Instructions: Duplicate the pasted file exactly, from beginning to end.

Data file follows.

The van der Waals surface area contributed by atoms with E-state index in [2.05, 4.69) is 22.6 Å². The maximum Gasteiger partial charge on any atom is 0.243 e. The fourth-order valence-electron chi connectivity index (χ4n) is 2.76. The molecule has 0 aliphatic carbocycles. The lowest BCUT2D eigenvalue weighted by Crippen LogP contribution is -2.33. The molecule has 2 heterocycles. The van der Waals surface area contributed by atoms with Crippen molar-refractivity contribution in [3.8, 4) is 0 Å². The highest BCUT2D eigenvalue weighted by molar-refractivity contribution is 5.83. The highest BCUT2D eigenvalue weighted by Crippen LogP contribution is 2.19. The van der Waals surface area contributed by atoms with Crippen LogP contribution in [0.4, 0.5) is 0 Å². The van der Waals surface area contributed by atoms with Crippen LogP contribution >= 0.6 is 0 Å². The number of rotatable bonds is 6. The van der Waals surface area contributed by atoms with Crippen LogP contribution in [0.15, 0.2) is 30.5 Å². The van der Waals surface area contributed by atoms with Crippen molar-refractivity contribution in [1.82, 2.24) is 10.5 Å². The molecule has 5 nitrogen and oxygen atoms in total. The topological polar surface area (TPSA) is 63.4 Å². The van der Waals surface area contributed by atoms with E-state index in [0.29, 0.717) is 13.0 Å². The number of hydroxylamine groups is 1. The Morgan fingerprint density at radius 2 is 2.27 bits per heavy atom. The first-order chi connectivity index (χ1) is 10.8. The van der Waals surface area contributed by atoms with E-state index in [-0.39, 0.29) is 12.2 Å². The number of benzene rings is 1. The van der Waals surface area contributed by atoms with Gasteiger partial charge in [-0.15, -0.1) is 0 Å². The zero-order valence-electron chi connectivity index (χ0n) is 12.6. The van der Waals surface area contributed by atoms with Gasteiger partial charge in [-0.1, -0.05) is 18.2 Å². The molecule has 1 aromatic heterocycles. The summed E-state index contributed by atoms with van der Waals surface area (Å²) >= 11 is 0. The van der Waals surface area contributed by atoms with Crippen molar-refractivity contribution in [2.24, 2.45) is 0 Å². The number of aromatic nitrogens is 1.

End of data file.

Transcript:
The van der Waals surface area contributed by atoms with E-state index in [2.05, 4.69) is 22.6 Å². The maximum Gasteiger partial charge on any atom is 0.243 e. The fourth-order valence-electron chi connectivity index (χ4n) is 2.76. The molecule has 0 aliphatic carbocycles. The lowest BCUT2D eigenvalue weighted by Crippen LogP contribution is -2.33. The molecule has 2 heterocycles. The van der Waals surface area contributed by atoms with Crippen molar-refractivity contribution in [3.8, 4) is 0 Å². The highest BCUT2D eigenvalue weighted by molar-refractivity contribution is 5.83. The highest BCUT2D eigenvalue weighted by Crippen LogP contribution is 2.19. The van der Waals surface area contributed by atoms with Crippen LogP contribution in [0.4, 0.5) is 0 Å². The van der Waals surface area contributed by atoms with Crippen LogP contribution >= 0.6 is 0 Å². The number of rotatable bonds is 6. The van der Waals surface area contributed by atoms with Crippen LogP contribution in [0.15, 0.2) is 30.5 Å². The van der Waals surface area contributed by atoms with Crippen molar-refractivity contribution in [1.82, 2.24) is 10.5 Å². The molecule has 5 nitrogen and oxygen atoms in total. The topological polar surface area (TPSA) is 63.4 Å². The van der Waals surface area contributed by atoms with E-state index in [0.29, 0.717) is 13.0 Å². The number of hydroxylamine groups is 1. The Morgan fingerprint density at radius 2 is 2.27 bits per heavy atom. The first-order chi connectivity index (χ1) is 10.8. The van der Waals surface area contributed by atoms with E-state index in [-0.39, 0.29) is 12.2 Å². The number of benzene rings is 1. The van der Waals surface area contributed by atoms with Gasteiger partial charge in [-0.15, -0.1) is 0 Å². The zero-order valence-electron chi connectivity index (χ0n) is 12.6. The van der Waals surface area contributed by atoms with Gasteiger partial charge in [-0.1, -0.05) is 18.2 Å². The molecule has 1 aromatic heterocycles. The summed E-state index contributed by atoms with van der Waals surface area (Å²) >= 11 is 0. The van der Waals surface area contributed by atoms with Crippen molar-refractivity contribution in [2.24, 2.45) is 0 Å². The number of aromatic nitrogens is 1.